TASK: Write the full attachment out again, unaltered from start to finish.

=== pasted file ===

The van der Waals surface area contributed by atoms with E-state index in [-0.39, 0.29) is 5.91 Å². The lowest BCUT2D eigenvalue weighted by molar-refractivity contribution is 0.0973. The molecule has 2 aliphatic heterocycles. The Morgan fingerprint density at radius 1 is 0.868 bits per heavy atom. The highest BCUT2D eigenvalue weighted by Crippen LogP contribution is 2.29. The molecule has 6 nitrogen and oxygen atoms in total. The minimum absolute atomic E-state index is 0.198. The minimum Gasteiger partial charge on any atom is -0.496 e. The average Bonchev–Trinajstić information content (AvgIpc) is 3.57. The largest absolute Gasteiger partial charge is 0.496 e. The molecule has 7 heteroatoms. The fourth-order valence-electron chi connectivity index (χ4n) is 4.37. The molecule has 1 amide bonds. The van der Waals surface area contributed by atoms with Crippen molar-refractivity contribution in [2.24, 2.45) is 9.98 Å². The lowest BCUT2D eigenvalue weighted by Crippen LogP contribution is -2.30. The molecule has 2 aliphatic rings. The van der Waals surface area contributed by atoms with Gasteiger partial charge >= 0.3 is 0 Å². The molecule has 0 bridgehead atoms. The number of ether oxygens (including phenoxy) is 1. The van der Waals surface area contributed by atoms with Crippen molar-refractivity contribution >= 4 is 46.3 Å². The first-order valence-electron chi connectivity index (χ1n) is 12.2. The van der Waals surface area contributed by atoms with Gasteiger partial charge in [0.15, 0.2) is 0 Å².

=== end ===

The van der Waals surface area contributed by atoms with E-state index in [-0.39, 0.29) is 5.91 Å². The lowest BCUT2D eigenvalue weighted by molar-refractivity contribution is 0.0973. The molecule has 2 aliphatic heterocycles. The Morgan fingerprint density at radius 1 is 0.868 bits per heavy atom. The highest BCUT2D eigenvalue weighted by Crippen LogP contribution is 2.29. The molecule has 6 nitrogen and oxygen atoms in total. The minimum absolute atomic E-state index is 0.198. The minimum Gasteiger partial charge on any atom is -0.496 e. The average Bonchev–Trinajstić information content (AvgIpc) is 3.57. The largest absolute Gasteiger partial charge is 0.496 e. The molecule has 7 heteroatoms. The fourth-order valence-electron chi connectivity index (χ4n) is 4.37. The molecule has 1 amide bonds. The van der Waals surface area contributed by atoms with Crippen molar-refractivity contribution in [2.24, 2.45) is 9.98 Å². The lowest BCUT2D eigenvalue weighted by Crippen LogP contribution is -2.30. The molecule has 2 aliphatic rings. The van der Waals surface area contributed by atoms with Gasteiger partial charge >= 0.3 is 0 Å². The molecule has 0 bridgehead atoms. The number of ether oxygens (including phenoxy) is 1. The van der Waals surface area contributed by atoms with Crippen molar-refractivity contribution >= 4 is 46.3 Å². The first-order valence-electron chi connectivity index (χ1n) is 12.2. The van der Waals surface area contributed by atoms with Gasteiger partial charge in [0.15, 0.2) is 0 Å².